Article first published in The Times by Oliver Thring on 9 October 2016.

In November 2014 Rory Stewart delivered his son on his bathroom floor after his wife went into labour unexpectedly. Nine months later the Tory MP, author and former adventurer held his 93-year-old father as he died. Guided by paramedics on the phone, Rory had tried and failed to resuscitate Brian, a D-Day veteran who was wounded at Normandy and who became one of the most gifted British spies of the past century.

“Two accidents occurred together,” says Stewart, shoeless and beltless in the cold sitting room of his constituency cottage in Cumbria. “Within that brief period I engaged with family in a way that isn’t expected in the modern world. Normally people are born in hospital and die in hospital — they aren’t born and don’t die in a family member’s arms.”

In his new book, The Marches, Stewart describes cracking the older man’s ribs as he tried to save him. “We had been having a typical, lively conversation only 10 minutes before he died,” he writes. “I had felt good about myself for delivering the baby [Alexander Wolf] efficiently, and imagined I was good at medical emergencies. Not this time. My chest compressions had not saved my father.”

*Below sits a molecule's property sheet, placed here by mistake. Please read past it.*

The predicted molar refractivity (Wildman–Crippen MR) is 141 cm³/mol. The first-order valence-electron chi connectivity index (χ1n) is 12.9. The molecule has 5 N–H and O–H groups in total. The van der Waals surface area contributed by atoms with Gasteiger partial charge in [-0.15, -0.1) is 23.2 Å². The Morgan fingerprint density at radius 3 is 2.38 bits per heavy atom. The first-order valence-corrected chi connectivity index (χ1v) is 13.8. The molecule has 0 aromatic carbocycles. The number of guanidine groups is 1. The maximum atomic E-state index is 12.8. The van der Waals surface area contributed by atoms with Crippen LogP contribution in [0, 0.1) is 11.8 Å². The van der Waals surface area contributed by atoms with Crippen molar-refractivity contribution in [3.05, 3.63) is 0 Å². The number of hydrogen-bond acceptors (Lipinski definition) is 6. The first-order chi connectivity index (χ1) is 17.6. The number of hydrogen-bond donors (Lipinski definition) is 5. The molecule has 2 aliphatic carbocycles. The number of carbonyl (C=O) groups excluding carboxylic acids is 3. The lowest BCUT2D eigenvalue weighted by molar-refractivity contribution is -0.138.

Today, sitting on an armchair with one foot pulled up in front of him, Stewart says: “That was a very odd thing for me — to have been able to deliver my son, but to have failed to save my father.”

The Marches is a meditation on Brian’s remarkable life, on Scottish and English nationalism and history and identity in the Borders. In 2011 the two men set out on a walk along the length of Hadrian’s Wall. “I had a series of grand ideas that it would be an opportunity to discuss Rome and borders and empire and nationalism,” says Stewart, who speaks for the first 20 minutes of our interview without opening his eyes. “Whereas he just wanted to spend time with his son. It was almost a comedy of endless misunderstanding, the disappointment of realising our differences.”

The 43-year-old divides opinion. To his detractors he is an insufferably pretentious and grandiose throwback to a vanished imperial Britain. Cruelly they nickname him “Florence of Arabia”. Others acknowledge his extraordinary achievements, charisma and diplomatic skill. In an era of professional politicians who say nothing controversial, the exotic, reflective and candid Stewart is an anomaly.

Until recently Stewart had been living one of the most remarkable lives of his generation, consciously mythologising himself, modelling his existence on ancient heroes and Victorian adventurers. “My father wasn’t really bringing me up for the modern world,” he admits. Does he wish he had been born in another century? “I used to.”

Born in Hong Kong, by his early thirties he was the deputy governor of two provinces in Iraq. “An American colleague became furious with me,” he says. “She said she hated watching me. I was wombling around as if it was completely natural to be the governor, holding meetings with tribal chiefs, sorting out civil wars, going out on the roof when people were shooting at us, feeling completely confident and at ease.”